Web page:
If your application logs use the log levels well you can create alerts on all CRITICAL log level messages. As we already mentioned, the CRITICAL log level means that the crucial part of the application is not working and we are not delivering a business logic, so a total failure. You can potentially create alerts on ERROR log level messages as well, but that highly depends on the functionality. For example, in Sematext Cloud, we can easily create an alert for any log event that will have a CRITICAL log level:
What’s more, we can easily connect various notification hooks to such an alert to be notified using our preferred software:
But keep in mind – use the log levels wisely. Giving a CRITICAL log level to a WARN level log event will result in an alert and notifications to people who are on call. If the situation was not close to being critical soon your alerts will start being ignored, which is just a step away from ignoring real CRITICAL situations and having the system in a non-working state for hours.
How Do Log Levels Work
Well, on their own they don’t work at all. They are labels that serve an informational purpose. They are there, in the log message, to provide information. The log levels say how important a given event is. Should you jump out of your cozy bed right away to fight with a critical issue, or maybe you can just leave it till morning and the world will not end for a few hours once the patch is ready and deployed.
When combined with a logging framework you can easily limit the information that is written to the log destination of your choice. When setting the log level that you are interested in your logging framework you effectively limit all less important log levels to be ignored. So if you set your logging framework to have the root logging level to WARN you will only get log events with WARN, ERROR, and FATAL levels:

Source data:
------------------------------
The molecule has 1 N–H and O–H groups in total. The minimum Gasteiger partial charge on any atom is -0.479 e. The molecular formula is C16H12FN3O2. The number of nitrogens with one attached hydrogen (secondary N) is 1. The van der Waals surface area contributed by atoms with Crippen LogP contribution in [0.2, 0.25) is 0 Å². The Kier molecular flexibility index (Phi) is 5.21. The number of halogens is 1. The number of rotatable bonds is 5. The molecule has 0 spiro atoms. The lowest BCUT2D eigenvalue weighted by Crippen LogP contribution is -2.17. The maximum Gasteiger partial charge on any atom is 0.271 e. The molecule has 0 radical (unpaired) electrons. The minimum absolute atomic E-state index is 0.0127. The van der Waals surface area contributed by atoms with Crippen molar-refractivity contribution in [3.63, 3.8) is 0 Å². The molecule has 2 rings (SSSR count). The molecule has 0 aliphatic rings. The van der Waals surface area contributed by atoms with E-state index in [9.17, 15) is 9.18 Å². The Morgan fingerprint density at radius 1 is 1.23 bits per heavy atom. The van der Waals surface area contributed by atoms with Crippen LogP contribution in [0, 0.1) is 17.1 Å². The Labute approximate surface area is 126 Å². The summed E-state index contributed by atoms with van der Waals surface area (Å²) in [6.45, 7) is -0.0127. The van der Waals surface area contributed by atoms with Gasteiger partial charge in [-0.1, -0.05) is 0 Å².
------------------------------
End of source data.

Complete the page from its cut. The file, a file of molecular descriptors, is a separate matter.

When combined with a log analysis solution your log level can play an information role but also work as a filter effectively limiting the information that you are looking for:
Choosing the right log level when developing an application is crucial. It may not be visible while coding, but for sure it will be beneficial for everyone who uses logs when looking for issues, troubleshooting, creating alerts, or just looking into them regularly. The ease of filtering, alerting, and finding the right information easily is extremely important when dealing with a growing volume of log messages that nowadays systems produce. Although products like Sematext Logs help you deal with that, we also need to think about what we ship to them. As they say – garbage in, garbage out. Keep that in mind and make your logs useful for efficient log management. As we have just discussed, one of the key steps to that is using proper log levels – good luck!
If you’re working with Java applications, you can learn about the logging levels available from our beginner’s guides:
Already looking for a logging solution to help you make the most of your logs? We have just the blog posts for you. We wrote in-depth reviews of all the solutions in the log management landscape, from log management software and analysis tools to log aggregation tools, and cloud logging services.